The question of whether or not to race when you are fit.
It feels fitting, post marathon with my incredible and patient fiance. It was a PR for me, but not a time I would want to run. We ran it after spending 4 days on our feet in the Disney parks, with 0 marathon training under our belts (the most we had both done in months was 14 miles), and slightly under the weather.
And yet, it is sure to be one of the most memorable races of my life.
I remember when I first fell in love with distance racing. I was a sophomore in high school, taking part in my hometown’s Turkey Trot. It was exhilarating, stepping up to the start-line, all by myself, with the hopes of running a four mile course. I had just come off of my volleyball season, one where the most I had run in a week probably totaled up to one mile. I was vastly out of shape.
At the start, I found a friend – a local, cross country superstar that was fresh as a daisy coming off a successful freshman cross country season. She asked if I wanted to run with her, and without reservation, I said “sure”.
In the first mile, I felt our bodies ascend the over 100 ft climb in the first 150 meters of the race. I could feel my lungs start to go as we reached the top, and I continued to follow her through the streets of the town. I made it to the one mile marker before I decided to part ways with her, as she was running too fast for my fitness. But damn, I lasted a mile. As I continued to weave in and out of the streets, I felt the bubble of suffering pop in my lungs, cold air screeching its way through the narrow tube currently occupied by the gigantic lump in my throat. The love/hate feeling of suffering was equally exhilarating as it was dreadful, and I counted down the miles until I reached the finish in 30 minutes, at an average pace of 7:30/miles. For me, it was blazing fast.
As Mitch and I weaved in and out of the streets of Disney this past weekend, I could feel that same bubble in my chest; at first it was panic, the kind that comes when you dread what people are thinking of you. “Ugh, she used to be fit when she was skinny”, “what a joke” and “quit now” popped into my heads like half-baked popcorn kernels. I had Mitch talk me through the tough moments, and I continued on, feeling a different kind of bubble as we continued on. Soon, the bubble turned up through my throat and into my eyeballs. They were happy tears. The happy tears you feel when you feel proud of yourself, happy with yourself, and grateful. I missed that kind of bubble.
The bubble of happy-suffering hasn’t just been in my slowest races, but in some of my fastest as well. Shamrock 2016, when I was running with some of my biggest heroes, in my favorite city, the bubble felt lighter with happiness, but was still ever present. Alamo 13.1 in San Antonio, I could feel the bubble as I pressed through the last 5k after being led off course, determined to push for the sake of doing it for myself, as the race was officially “over” for me.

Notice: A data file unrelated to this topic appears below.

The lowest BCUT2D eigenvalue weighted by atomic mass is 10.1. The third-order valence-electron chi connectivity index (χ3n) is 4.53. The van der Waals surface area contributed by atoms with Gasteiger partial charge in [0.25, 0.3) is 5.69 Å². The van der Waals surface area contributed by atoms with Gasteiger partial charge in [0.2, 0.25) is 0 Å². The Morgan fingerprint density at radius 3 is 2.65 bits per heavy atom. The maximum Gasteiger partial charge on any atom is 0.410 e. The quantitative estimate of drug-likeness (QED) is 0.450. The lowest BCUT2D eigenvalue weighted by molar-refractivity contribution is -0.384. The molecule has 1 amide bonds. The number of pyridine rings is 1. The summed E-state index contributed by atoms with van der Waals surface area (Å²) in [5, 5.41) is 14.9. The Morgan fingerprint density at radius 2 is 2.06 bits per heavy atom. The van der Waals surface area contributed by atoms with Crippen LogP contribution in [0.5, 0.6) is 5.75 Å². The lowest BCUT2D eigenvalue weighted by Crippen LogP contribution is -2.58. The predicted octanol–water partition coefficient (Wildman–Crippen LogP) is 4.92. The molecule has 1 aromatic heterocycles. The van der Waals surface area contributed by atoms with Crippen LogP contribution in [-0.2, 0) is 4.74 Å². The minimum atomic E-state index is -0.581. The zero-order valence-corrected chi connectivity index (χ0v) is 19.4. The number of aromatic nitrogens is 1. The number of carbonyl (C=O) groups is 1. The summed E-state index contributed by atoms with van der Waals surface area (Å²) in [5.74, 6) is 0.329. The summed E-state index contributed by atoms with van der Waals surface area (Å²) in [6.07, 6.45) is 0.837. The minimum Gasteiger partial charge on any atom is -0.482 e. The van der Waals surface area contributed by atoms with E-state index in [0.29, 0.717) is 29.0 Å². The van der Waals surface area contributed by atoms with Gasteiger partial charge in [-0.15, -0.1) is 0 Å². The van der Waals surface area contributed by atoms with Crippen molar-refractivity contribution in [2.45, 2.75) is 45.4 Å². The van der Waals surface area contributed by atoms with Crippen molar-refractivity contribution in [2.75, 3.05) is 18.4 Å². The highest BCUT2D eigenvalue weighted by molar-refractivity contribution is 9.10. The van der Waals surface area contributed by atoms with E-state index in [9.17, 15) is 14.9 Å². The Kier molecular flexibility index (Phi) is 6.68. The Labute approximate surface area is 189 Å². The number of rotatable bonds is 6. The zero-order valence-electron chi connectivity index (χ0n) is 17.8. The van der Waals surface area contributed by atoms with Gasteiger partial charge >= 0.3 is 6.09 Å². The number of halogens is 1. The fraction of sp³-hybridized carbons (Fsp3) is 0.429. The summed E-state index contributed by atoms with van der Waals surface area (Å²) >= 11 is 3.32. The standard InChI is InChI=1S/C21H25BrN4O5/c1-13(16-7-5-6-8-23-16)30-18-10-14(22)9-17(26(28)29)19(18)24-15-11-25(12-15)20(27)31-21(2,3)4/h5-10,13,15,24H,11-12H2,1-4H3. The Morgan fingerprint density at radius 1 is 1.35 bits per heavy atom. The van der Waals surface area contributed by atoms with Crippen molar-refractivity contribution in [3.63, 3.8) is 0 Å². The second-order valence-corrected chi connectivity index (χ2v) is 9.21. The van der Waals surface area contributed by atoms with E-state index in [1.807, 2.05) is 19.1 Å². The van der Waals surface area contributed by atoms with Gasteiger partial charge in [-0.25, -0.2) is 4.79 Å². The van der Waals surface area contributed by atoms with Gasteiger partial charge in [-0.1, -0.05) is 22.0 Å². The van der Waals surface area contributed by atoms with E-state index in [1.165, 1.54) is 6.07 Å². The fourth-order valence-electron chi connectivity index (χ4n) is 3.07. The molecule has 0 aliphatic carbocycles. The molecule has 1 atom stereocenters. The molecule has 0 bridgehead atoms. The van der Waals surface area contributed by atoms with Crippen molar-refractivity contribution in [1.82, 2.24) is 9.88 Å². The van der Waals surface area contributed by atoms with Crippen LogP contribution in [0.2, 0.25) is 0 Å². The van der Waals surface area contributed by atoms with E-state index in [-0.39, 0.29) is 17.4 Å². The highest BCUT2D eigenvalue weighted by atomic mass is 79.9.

I think about people that don’t get a chance to live past 16, 26, or 56. With too short of lives, I wonder what they would say about the question of “should I race when I am not fit”. As I sit here, contemplating that question for myself, I can feel that bubble well into my eye sockets again, with happy tears that press me to say “absolutely” with 100% certainty.
The thing is, memories are rarely sweet based solely on numerical values (though, running fast tends to make the deal sweeter). Memories are made when our whole hearts are out there, ready to explore everything that life throws at us. I can feel it when I go down a street I never tried before, and find my heart float up like a light bubble in my chest, as I run through my “new” favorite place. I can feel it when Mitch and I, on a good or bad day, throw away our pride and run with joy and with grit. I can feel it when I am running faster than I could have ever imagined; I don’t know I am going fast because of a split, but because I can feel the speed pulse through my feet, making my strides smooth and strong.
Tomorrow is never promised. It just isn’t. Neither is fitness. Sometimes, all the work doesn’t pan out to a positive result. Sometimes, people that don’t work at all, win the race. So what does that mean.
For me, it means show up anyway. It means put yourself out there. Life is too short to live from the sidelines. Whether the bubble of suffer pops in my chest and slows me to a pitiful 8 min mile (when I am capable of running 5 min miles) in a 10k, or lightens in my chest and brings me through faster than I could have imagined, I want to hold tight to those emotions, those bubbles of feeling that I can remember to this day. Because my love of distance running didn’t start in a time – it started in a feeling. In living life to its fullest on my feet, in the pain cave, being brave as hell.
Should we race when we aren’t at our fittest? Yes.
To try anything less than your best is to sacrifice the gift – the try begins, when you show up.
Ps. Unless you are sick or injured k bye